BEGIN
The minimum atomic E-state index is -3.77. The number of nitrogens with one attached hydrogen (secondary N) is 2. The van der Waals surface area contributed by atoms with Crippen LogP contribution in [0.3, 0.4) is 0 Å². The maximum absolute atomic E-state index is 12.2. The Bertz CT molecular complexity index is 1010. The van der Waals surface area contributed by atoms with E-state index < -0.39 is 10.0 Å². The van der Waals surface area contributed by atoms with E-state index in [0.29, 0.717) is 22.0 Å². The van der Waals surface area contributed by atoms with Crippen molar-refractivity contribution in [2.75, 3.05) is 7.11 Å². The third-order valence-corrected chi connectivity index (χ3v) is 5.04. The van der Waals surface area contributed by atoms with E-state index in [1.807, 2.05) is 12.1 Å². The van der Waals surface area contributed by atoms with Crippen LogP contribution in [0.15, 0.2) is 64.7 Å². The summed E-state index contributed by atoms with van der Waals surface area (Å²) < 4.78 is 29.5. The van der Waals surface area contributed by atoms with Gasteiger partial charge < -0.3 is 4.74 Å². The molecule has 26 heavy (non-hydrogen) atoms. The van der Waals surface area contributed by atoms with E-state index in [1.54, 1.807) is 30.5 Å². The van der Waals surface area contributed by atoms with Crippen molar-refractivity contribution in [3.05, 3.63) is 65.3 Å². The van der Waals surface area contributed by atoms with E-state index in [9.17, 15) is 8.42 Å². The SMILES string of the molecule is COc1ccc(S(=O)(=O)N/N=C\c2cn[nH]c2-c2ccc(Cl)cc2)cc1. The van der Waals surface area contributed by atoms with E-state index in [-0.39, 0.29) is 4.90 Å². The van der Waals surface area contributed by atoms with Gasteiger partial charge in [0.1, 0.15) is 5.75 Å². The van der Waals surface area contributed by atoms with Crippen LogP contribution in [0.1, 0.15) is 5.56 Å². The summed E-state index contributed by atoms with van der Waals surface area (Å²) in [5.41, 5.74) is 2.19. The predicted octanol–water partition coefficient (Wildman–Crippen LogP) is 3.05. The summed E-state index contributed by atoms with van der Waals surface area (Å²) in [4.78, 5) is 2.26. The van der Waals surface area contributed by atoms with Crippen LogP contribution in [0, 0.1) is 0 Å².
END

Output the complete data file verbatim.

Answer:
The minimum atomic E-state index is -3.77. The number of nitrogens with one attached hydrogen (secondary N) is 2. The van der Waals surface area contributed by atoms with Crippen LogP contribution in [0.3, 0.4) is 0 Å². The maximum absolute atomic E-state index is 12.2. The Bertz CT molecular complexity index is 1010. The van der Waals surface area contributed by atoms with E-state index < -0.39 is 10.0 Å². The van der Waals surface area contributed by atoms with E-state index in [0.29, 0.717) is 22.0 Å². The van der Waals surface area contributed by atoms with Crippen molar-refractivity contribution in [2.75, 3.05) is 7.11 Å². The third-order valence-corrected chi connectivity index (χ3v) is 5.04. The van der Waals surface area contributed by atoms with E-state index in [1.807, 2.05) is 12.1 Å². The van der Waals surface area contributed by atoms with Crippen LogP contribution in [0.15, 0.2) is 64.7 Å². The summed E-state index contributed by atoms with van der Waals surface area (Å²) < 4.78 is 29.5. The van der Waals surface area contributed by atoms with Gasteiger partial charge < -0.3 is 4.74 Å². The molecule has 26 heavy (non-hydrogen) atoms. The van der Waals surface area contributed by atoms with E-state index in [1.54, 1.807) is 30.5 Å². The van der Waals surface area contributed by atoms with Crippen molar-refractivity contribution in [3.05, 3.63) is 65.3 Å². The van der Waals surface area contributed by atoms with E-state index in [9.17, 15) is 8.42 Å². The SMILES string of the molecule is COc1ccc(S(=O)(=O)N/N=C\c2cn[nH]c2-c2ccc(Cl)cc2)cc1. The van der Waals surface area contributed by atoms with E-state index in [-0.39, 0.29) is 4.90 Å². The van der Waals surface area contributed by atoms with Gasteiger partial charge in [0.1, 0.15) is 5.75 Å². The van der Waals surface area contributed by atoms with Crippen LogP contribution in [0.1, 0.15) is 5.56 Å². The summed E-state index contributed by atoms with van der Waals surface area (Å²) in [5.41, 5.74) is 2.19. The predicted octanol–water partition coefficient (Wildman–Crippen LogP) is 3.05. The summed E-state index contributed by atoms with van der Waals surface area (Å²) in [4.78, 5) is 2.26. The van der Waals surface area contributed by atoms with Crippen LogP contribution in [0, 0.1) is 0 Å².